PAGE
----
Biden's remarkable success on climate

April 23, 2021 - By every standard, President Joe Biden's climate change summit was a remarkable success. With great diplomatic dexterity, Biden and climate envoy John Kerry assembled world leaders representing 82% of world carbon emissions, 73% of the world population and 86% of world economic output to commit to bold climate action.

Biden deftly used the occasion to set the US economy on the path of bold decarbonization by 2030. And all of this was accomplished by videoconference, a daily act for schoolchildren and office workers, yet a much-needed breakthrough for a gathering of world leaders.

The summit represents a tipping point. The world's largest economies -- the United States, Canada, the European Union, China, Japan, Korea, India, United Kingdom, Brazil -- are finally aligning around the goal of deep decarbonization, meaning the shift of the energy system from fossil fuels (coal, oil and natural gas) to zero-carbon sources (solar, wind, hydro, geothermal, biomass and nuclear).

Cynics might claim that we've been here before -- big political talk about climate action but with little prospect of follow up. Yet such cynicism is not well placed. The stark dangers of a warming planet, coupled with the breakthroughs in low-cost, zero-carbon technologies, are convincing political and business leaders not to be left behind in the great global energy transformation already underway.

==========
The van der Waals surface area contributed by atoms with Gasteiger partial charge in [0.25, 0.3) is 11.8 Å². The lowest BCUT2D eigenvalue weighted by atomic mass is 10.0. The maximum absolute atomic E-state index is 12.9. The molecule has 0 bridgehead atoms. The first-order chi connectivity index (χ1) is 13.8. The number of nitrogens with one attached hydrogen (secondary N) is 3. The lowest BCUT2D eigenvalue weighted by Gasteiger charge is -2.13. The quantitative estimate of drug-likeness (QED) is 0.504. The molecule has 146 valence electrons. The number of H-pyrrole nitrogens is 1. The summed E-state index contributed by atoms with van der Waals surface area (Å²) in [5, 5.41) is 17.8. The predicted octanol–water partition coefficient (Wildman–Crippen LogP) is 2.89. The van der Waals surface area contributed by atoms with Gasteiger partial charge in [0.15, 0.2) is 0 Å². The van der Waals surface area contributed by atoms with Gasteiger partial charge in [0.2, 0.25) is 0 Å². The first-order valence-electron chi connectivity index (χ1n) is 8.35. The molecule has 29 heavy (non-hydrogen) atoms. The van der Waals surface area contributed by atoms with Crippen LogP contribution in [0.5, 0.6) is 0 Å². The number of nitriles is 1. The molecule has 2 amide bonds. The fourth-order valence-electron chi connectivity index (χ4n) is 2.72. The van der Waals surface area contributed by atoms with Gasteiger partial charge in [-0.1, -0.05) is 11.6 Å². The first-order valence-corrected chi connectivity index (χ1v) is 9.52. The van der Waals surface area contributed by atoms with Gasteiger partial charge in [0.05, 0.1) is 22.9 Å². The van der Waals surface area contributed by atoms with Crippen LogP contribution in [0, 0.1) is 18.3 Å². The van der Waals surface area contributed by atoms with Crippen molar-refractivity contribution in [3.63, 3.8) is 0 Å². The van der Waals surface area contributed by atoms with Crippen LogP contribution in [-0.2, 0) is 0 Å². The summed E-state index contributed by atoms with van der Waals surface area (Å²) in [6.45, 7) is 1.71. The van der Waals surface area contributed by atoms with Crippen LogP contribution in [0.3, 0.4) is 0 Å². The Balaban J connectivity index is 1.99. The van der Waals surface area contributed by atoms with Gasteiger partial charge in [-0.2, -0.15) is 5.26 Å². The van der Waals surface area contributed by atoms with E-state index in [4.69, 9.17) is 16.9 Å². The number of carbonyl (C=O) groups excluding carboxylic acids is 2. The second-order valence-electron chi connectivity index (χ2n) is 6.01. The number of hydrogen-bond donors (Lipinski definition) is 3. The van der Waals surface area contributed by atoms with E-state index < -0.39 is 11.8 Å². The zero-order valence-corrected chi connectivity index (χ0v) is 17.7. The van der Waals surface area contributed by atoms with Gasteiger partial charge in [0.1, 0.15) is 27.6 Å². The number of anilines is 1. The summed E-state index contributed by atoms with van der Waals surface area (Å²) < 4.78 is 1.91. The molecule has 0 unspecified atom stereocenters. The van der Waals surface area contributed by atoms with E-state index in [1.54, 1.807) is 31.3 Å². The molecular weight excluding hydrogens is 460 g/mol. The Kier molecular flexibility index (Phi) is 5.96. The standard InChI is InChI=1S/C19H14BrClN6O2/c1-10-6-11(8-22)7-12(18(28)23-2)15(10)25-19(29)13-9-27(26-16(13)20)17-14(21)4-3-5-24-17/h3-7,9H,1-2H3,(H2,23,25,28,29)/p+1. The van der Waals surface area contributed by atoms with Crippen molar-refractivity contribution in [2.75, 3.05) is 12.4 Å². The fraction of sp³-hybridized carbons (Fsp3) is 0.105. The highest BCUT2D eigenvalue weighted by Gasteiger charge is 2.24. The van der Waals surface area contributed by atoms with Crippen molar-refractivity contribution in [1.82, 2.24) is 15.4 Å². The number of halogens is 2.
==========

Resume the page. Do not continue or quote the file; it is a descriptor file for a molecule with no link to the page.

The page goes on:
It's a powerful signal of this new energy consensus that electric vehicle producer Tesla has a $690 billion market capitalization, more than eight times General Motors' $82 billion market capitalization. Any country that delays decarbonizing will be left with stranded assets and shrinking markets for its exports.

We are still a long way from achieving this goal, but the debates over the objective -- net-zero greenhouse gas emissions, the timing (by around 2050), and even the basic pathways to success -- are largely over.

The key reasons for the new geopolitical consensus are clear. Earth has already warmed dangerously -- by around 1.2° Celsius, or 2.7° Fahrenheit over the past 250 years -- and will continue to warm at around 0.2° C per decade or higher unless the global energy system is decarbonized.

Yet rapid decarbonization is now feasible at low cost thanks to remarkable technological advances in solar and wind power, battery storage, electric vehicles and more. Even better for the economy, the green (low-carbon) economy will produce a lot more jobs in the rising clean energy sectors than will be cut in the declining fossil fuel sectors.

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